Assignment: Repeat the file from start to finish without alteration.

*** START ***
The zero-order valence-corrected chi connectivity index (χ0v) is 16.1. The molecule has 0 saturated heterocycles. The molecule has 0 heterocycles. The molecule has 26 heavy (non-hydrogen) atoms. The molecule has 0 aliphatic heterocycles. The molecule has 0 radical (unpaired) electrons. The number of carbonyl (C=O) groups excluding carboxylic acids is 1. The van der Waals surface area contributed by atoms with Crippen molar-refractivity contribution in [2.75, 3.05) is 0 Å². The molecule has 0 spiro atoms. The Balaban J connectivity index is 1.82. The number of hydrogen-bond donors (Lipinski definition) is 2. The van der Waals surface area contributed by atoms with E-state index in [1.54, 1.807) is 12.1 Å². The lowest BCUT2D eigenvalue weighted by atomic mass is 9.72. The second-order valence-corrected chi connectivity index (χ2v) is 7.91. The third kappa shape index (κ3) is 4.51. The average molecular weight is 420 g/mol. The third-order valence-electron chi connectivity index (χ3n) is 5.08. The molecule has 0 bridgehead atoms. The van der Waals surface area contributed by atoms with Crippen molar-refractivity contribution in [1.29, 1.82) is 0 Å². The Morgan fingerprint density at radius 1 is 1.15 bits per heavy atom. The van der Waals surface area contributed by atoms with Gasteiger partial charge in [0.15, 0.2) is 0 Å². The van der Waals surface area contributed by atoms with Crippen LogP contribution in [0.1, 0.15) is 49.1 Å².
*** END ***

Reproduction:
The zero-order valence-corrected chi connectivity index (χ0v) is 16.1. The molecule has 0 saturated heterocycles. The molecule has 0 heterocycles. The molecule has 26 heavy (non-hydrogen) atoms. The molecule has 0 aliphatic heterocycles. The molecule has 0 radical (unpaired) electrons. The number of carbonyl (C=O) groups excluding carboxylic acids is 1. The van der Waals surface area contributed by atoms with Crippen molar-refractivity contribution in [2.75, 3.05) is 0 Å². The molecule has 0 spiro atoms. The Balaban J connectivity index is 1.82. The number of hydrogen-bond donors (Lipinski definition) is 2. The van der Waals surface area contributed by atoms with E-state index in [1.54, 1.807) is 12.1 Å². The lowest BCUT2D eigenvalue weighted by atomic mass is 9.72. The second-order valence-corrected chi connectivity index (χ2v) is 7.91. The third kappa shape index (κ3) is 4.51. The average molecular weight is 420 g/mol. The third-order valence-electron chi connectivity index (χ3n) is 5.08. The molecule has 0 bridgehead atoms. The van der Waals surface area contributed by atoms with Crippen molar-refractivity contribution in [1.29, 1.82) is 0 Å². The Morgan fingerprint density at radius 1 is 1.15 bits per heavy atom. The van der Waals surface area contributed by atoms with Gasteiger partial charge in [0.15, 0.2) is 0 Å². The van der Waals surface area contributed by atoms with Crippen LogP contribution in [0.1, 0.15) is 49.1 Å².